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Diesel cycle

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Diesel cycle

The Diesel cycle is a combustion process of a reciprocating internal combustion engine. In it, fuel is ignited by heat generated during the compression of air in the combustion chamber, into which fuel is then injected. This is in contrast to igniting the fuel-air mixture with a spark plug as in the Otto cycle (four-stroke/petrol) engine. Diesel engines are used in aircraft, automobiles, power generation, diesel-electric locomotives, and both surface ships and submarines.

The Diesel cycle is assumed to have constant pressure during the initial part of the "combustion" phase (V_2 to V_3 in the diagram, below). This is an idealized mathematical model: real physical diesels do have an increase in pressure during this period, but it is less pronounced than in the Otto cycle. In contrast, the idealized Otto cycle of a gasoline engine approximates a constant volume process during that phase.


  • The Idealized Diesel Cycle 1
    • Maximum thermal efficiency 1.1
  • Applications 2
    • Diesel engines 2.1
    • Other internal combustion engines without spark plugs 2.2
  • References 3
  • See also 4

The Idealized Diesel Cycle

p-V Diagram for the ideal Diesel cycle. The cycle follows the numbers 1-4 in clockwise direction.

The image on the left shows a p-V diagram for the ideal Diesel cycle; where p is pressure and V the volume or v the specific volume if the process is placed on a unit mass basis. The ideal Diesel cycle follows the following four distinct processes:

  • Process 1 to 2 is isentropic compression of the fluid (blue)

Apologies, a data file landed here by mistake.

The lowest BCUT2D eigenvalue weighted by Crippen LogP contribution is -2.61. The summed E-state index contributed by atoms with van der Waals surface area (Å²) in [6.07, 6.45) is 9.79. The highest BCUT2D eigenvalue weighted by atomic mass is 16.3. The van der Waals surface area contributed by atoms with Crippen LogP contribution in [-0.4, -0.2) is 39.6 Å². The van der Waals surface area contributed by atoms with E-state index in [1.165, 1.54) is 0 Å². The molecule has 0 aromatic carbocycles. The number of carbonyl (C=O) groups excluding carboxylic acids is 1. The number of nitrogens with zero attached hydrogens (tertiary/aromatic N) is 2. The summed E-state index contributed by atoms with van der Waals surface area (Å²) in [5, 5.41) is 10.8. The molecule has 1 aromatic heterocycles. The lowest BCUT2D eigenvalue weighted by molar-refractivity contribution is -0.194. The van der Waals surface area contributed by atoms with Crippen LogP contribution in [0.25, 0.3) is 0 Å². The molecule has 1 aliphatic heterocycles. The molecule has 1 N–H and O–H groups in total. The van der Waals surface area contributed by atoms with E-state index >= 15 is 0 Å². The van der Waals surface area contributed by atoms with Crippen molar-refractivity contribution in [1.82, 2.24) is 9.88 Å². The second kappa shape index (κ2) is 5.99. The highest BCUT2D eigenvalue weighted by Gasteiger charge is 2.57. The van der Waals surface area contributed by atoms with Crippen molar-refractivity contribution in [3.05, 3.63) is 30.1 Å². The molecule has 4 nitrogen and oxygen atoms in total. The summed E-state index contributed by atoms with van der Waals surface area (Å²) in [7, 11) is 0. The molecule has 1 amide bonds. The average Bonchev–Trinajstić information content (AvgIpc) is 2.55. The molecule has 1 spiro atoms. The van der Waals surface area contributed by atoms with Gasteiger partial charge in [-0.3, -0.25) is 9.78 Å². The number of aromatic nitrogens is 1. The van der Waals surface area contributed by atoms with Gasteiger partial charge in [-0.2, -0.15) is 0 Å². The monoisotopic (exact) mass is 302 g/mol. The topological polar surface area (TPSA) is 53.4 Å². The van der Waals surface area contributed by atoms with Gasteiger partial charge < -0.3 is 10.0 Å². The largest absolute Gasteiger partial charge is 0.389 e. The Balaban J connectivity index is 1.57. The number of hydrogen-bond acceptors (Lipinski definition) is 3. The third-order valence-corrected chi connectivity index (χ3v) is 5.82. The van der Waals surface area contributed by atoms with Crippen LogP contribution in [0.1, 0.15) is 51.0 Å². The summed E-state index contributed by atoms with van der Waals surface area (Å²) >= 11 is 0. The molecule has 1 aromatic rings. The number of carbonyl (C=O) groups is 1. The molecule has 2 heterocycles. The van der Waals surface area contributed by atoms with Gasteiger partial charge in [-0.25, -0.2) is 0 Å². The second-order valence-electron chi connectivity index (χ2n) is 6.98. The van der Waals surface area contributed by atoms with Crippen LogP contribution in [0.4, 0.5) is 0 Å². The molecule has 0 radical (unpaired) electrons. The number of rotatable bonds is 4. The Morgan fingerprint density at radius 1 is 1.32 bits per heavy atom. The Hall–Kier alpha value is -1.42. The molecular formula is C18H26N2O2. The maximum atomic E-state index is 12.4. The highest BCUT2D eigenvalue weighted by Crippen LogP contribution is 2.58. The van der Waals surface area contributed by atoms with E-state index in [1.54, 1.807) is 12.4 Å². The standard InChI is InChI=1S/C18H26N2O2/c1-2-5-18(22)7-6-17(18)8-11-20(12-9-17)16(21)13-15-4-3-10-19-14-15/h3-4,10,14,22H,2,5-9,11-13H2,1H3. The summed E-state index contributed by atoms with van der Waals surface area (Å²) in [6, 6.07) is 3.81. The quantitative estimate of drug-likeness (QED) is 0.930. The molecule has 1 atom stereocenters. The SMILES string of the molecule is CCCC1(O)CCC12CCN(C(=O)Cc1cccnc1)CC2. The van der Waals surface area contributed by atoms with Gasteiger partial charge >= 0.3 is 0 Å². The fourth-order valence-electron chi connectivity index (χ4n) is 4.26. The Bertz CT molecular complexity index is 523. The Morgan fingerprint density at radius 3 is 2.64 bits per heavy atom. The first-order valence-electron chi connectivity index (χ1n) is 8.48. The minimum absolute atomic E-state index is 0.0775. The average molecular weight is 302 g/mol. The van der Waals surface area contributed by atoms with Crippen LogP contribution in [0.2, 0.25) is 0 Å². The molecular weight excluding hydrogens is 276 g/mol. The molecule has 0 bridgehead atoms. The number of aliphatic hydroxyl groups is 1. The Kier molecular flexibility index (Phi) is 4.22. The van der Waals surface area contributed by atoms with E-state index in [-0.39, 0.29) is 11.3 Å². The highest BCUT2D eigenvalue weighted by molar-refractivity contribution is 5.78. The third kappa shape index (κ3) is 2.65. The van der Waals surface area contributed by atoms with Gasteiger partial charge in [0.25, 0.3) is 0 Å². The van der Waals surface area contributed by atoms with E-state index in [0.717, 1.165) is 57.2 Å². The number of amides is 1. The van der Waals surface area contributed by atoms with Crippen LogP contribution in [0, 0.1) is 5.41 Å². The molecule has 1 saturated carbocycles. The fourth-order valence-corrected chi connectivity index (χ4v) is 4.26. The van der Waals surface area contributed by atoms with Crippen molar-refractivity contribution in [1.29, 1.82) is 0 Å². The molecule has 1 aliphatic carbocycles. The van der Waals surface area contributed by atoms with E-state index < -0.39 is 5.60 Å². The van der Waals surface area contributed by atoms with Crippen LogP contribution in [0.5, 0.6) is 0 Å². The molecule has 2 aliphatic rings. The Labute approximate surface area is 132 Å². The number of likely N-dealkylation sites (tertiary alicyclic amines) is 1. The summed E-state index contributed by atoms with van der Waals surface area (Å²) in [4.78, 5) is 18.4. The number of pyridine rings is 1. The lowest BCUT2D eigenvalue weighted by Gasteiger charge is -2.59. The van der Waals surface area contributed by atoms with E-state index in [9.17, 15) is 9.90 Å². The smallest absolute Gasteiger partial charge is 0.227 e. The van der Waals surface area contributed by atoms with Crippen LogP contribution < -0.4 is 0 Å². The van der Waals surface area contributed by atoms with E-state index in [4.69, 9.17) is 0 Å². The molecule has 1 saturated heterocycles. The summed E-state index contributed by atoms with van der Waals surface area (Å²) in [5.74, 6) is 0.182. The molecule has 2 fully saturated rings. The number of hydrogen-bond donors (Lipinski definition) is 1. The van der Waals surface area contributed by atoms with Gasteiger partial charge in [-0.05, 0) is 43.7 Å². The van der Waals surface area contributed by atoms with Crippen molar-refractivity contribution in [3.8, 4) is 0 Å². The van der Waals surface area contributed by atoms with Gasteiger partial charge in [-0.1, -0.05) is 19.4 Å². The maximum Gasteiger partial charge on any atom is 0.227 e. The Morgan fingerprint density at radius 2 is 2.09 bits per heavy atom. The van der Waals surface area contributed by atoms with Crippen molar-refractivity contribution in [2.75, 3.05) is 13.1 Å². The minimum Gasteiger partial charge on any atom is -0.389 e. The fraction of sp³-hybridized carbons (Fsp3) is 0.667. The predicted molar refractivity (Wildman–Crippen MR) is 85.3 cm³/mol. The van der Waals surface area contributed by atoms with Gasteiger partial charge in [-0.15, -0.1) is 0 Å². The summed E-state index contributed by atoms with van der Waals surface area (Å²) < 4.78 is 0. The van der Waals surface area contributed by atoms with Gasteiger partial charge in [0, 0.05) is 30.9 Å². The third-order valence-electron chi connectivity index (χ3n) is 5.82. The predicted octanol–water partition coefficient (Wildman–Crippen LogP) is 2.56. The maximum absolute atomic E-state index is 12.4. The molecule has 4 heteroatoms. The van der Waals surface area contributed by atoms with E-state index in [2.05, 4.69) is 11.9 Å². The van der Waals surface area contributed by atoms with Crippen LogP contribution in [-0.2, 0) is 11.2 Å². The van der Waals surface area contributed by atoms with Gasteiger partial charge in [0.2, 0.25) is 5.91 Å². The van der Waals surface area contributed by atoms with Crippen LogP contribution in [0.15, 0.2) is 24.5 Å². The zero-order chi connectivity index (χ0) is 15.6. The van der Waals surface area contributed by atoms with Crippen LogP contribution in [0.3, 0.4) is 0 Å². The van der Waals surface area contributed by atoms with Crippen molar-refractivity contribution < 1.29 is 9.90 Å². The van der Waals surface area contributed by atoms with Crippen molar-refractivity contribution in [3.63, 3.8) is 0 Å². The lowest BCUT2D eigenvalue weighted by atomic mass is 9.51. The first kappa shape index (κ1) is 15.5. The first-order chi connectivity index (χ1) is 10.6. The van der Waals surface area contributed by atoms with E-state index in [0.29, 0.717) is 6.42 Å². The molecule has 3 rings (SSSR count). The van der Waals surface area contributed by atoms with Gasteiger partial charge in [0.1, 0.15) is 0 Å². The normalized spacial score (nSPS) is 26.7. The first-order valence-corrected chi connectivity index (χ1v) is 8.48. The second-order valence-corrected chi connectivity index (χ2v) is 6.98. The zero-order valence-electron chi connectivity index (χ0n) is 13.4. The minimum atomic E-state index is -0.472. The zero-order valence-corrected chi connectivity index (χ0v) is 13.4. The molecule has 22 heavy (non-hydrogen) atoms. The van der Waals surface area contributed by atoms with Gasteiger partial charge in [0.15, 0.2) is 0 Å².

• Process 2 to 3 is reversible constant pressure heating (red)
  • Process 3 to 4 is isentropic expansion (yellow)
  • Process 4 to 1 is reversible constant volume cooling (green)[1]

The Diesel engine is a heat engine: it converts heat into work. During the bottom isentropic processes (blue), energy is transferred into the system in the form of work W_{in}, but by definition (isentropic) no energy is transferred into or out of the system in the form of heat. During the constant pressure (red, isobaric) process, energy enters the system as heat Q_{in}. During the top isentropic processes (yellow), energy is transferred out of the system in the form of W_{out}, but by definition (isentropic) no energy is transferred into or out of the system in the form of heat. During the constant volume (green, isochoric) process, some of energy flows out of the system as heat through the right depressurizing process Q_{out}. The work that leaves the system is equal to the work that enters the system plus the difference between the heat added to the system and the heat that leaves the system; in other words, net gain of work is equal to the difference between the heat added to the system and the heat that leaves the system.

  • Work in (W_{in}) is done by the piston compressing the air (system)
  • Heat in (Q_{in}) is done by the combustion of the fuel
  • Work out (W_{out}) is done by the working fluid expanding and pushing a piston (this produces usable work)
  • Heat out (Q_{out}) is done by venting the air
  • Net work produced = Q_{in} - Q_{out}

The net work produced is also represented by the area enclosed by the cycle on the P-V diagram. The net work is produced per cycle and is also called the useful work, as it can be turned to other useful types of energy and propel a vehicle (kinetic energy) or produce electrical energy. The summation of many such cycles per unit of time is called the developed power. The W_{out} is also called the gross work, some of which is used in the next cycle of the engine to compress the next charge of air.

Maximum thermal efficiency

The maximum thermal efficiency of a Diesel cycle is dependent on the compression ratio and the cut-off ratio. It has the following formula under cold air standard analysis: